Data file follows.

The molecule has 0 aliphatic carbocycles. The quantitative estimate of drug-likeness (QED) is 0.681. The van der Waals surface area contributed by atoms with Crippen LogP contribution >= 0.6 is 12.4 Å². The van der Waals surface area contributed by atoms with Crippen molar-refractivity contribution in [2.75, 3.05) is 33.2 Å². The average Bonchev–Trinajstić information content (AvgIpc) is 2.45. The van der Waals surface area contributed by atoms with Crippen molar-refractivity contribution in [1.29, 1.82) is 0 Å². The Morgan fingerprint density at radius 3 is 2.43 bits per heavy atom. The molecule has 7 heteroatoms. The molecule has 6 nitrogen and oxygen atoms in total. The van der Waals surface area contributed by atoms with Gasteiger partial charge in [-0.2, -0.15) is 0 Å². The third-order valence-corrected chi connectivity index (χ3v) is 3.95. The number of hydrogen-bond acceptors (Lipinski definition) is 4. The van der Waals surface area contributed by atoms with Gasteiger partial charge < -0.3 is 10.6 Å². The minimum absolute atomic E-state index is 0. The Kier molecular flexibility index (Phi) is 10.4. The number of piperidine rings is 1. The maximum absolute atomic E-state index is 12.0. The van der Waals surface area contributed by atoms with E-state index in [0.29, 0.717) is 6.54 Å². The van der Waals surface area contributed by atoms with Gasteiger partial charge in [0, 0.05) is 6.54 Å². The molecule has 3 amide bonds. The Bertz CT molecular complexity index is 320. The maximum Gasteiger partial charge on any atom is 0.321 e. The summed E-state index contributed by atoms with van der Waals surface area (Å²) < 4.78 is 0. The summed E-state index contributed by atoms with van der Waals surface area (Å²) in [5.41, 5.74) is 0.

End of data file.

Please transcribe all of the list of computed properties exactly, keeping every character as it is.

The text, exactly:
The molecule has 0 aliphatic carbocycles. The quantitative estimate of drug-likeness (QED) is 0.681. The van der Waals surface area contributed by atoms with Crippen LogP contribution >= 0.6 is 12.4 Å². The van der Waals surface area contributed by atoms with Crippen molar-refractivity contribution in [2.75, 3.05) is 33.2 Å². The average Bonchev–Trinajstić information content (AvgIpc) is 2.45. The van der Waals surface area contributed by atoms with Crippen molar-refractivity contribution in [1.29, 1.82) is 0 Å². The Morgan fingerprint density at radius 3 is 2.43 bits per heavy atom. The molecule has 7 heteroatoms. The molecule has 6 nitrogen and oxygen atoms in total. The van der Waals surface area contributed by atoms with Gasteiger partial charge in [-0.2, -0.15) is 0 Å². The third-order valence-corrected chi connectivity index (χ3v) is 3.95. The number of hydrogen-bond acceptors (Lipinski definition) is 4. The van der Waals surface area contributed by atoms with Gasteiger partial charge < -0.3 is 10.6 Å². The minimum absolute atomic E-state index is 0. The Kier molecular flexibility index (Phi) is 10.4. The number of piperidine rings is 1. The maximum absolute atomic E-state index is 12.0. The van der Waals surface area contributed by atoms with E-state index in [0.29, 0.717) is 6.54 Å². The van der Waals surface area contributed by atoms with Gasteiger partial charge in [0, 0.05) is 6.54 Å². The molecule has 3 amide bonds. The Bertz CT molecular complexity index is 320. The maximum Gasteiger partial charge on any atom is 0.321 e. The summed E-state index contributed by atoms with van der Waals surface area (Å²) < 4.78 is 0. The summed E-state index contributed by atoms with van der Waals surface area (Å²) in [5.41, 5.74) is 0.